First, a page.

Updated: Dec 29, 2020
Motherhood has made me a better doctor.
Growing up, I was not one of those girls who always wanted to be a mother. I never thought about it. I could not relate to my friends who were married right out of college and had a baby by the time they were 23. I was laser-focused on the task at hand.
Doctors are smart. There is no question about it. But our many years of grueling education and training often leaves us emotionally stunted. I was an obstetrics and gynecology resident physician in a large and busy hospital. Residency was all-consuming. Those days were grueling. Consistently working 90-100 hour weeks for 4 years. My co-residents' standpoint on parenthood: Don’t ask, don’t tell. Those who had children, and very few did, did it quietly. At least, the “good” ones did it quietly. They took minimal time off, they did all their calls, they didn’t talk about their kids, and they didn’t complain. Your reputation will stick with your for 4 years, I was told. Keeping my co-residents focused was especially important to me as Chief Resident. Trying to keep a program of 40 different personalities afloat was no small feat.
After residency was over, I could breathe. So, I guess it was time to build our family.
I became pregnant. And I had a beautiful baby girl.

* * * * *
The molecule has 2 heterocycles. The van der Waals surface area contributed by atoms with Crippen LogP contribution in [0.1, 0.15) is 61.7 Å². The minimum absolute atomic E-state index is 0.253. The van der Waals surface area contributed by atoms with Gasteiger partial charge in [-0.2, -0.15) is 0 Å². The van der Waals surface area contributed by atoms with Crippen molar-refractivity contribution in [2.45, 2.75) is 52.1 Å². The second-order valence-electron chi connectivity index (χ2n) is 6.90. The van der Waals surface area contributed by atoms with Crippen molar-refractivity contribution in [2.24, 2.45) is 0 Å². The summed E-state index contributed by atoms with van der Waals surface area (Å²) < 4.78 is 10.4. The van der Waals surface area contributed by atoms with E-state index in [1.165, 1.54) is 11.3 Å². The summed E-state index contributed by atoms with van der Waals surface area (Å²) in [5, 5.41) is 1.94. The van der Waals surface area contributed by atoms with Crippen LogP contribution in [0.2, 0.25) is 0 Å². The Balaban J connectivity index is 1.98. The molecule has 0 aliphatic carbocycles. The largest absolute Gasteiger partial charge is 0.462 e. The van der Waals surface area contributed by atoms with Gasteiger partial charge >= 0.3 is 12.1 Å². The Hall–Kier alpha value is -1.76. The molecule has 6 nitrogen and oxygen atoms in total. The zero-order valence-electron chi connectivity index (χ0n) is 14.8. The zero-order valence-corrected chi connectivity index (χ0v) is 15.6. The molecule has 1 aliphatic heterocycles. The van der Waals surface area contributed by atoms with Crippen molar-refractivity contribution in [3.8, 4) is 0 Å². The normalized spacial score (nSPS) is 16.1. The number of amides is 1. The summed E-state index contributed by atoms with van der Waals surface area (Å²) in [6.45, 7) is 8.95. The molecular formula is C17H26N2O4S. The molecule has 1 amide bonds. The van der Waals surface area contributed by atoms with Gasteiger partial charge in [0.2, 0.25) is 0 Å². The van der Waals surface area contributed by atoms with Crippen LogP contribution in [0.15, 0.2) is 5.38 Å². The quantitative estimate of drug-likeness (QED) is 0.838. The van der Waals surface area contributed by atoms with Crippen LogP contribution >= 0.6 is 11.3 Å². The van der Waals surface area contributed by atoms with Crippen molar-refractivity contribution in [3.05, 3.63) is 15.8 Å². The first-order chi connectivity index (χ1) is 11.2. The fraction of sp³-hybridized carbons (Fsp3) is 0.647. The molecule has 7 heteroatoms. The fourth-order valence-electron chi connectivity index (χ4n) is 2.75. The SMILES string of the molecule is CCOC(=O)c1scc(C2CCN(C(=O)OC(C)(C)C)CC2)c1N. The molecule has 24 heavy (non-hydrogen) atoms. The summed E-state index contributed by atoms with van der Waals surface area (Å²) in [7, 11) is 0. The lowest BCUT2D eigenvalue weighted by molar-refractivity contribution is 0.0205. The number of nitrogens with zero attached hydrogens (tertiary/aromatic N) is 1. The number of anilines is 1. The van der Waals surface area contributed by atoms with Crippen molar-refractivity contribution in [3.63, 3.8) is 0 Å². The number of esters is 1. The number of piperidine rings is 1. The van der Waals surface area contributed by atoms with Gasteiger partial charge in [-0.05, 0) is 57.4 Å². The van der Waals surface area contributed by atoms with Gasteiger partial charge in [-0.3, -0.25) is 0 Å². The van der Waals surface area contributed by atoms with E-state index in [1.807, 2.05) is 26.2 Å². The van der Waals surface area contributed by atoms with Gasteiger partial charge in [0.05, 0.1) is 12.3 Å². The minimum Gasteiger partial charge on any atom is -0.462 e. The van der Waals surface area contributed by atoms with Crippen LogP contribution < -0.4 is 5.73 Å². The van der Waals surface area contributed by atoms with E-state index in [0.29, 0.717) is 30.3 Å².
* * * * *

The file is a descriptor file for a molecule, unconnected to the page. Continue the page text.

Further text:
That was the moment that I became an exponentially better doctor and human. That’s when I started feeling the deepest forms of empathy for my patients and colleagues. When I started holding their hands and hugging them and crying with them. I had it in me. Tears of sadness and tears of joy. It was when I felt that I could completely put myself in my patient’s shoes when she tries to verbalize her thoughts, and I look her in the eyes and tell her that I see her and I hear her. I was there. I am there. Your pain is my pain. Your happiness is my happiness.
To be a good obstetrician and gynecologist, you don’t have to be a mother. You don’t even have to have ovaries. Pregnancy does not make you an expert in obstetrics, it is the years of training that does. But for me, motherhood was what transformed me from a good doctor to a great one.
There are no books that could have taught me what motherhood has taught me. Every day, motherhood teaches me empathy and love, and when it is not a positive experience, which is a lot, it teaches me patience and to handle my emotions.
We often speak to the miracle of birth. I have been a part of this miracle hundreds of times. But the true miracle is watching this little human change you from the inside out.
To all mothers, step-mothers, mothers who’s baby never took a breath, you are the true heroes. To my patients, past, present and future, I will continue to hold your hand through this. To my daughters, you are the light of my life and the apples of my eyes, thank you for making me want to be better.
To young aspiring doctors who always ask me, “can you be a mother and a doctor?”
My answer is yes, you absolutely can be an amazing mother and an amazing doctor at the same time. They are not only NOT mutually exclusive. In fact, they have a symbiotic relationship. They make each other better.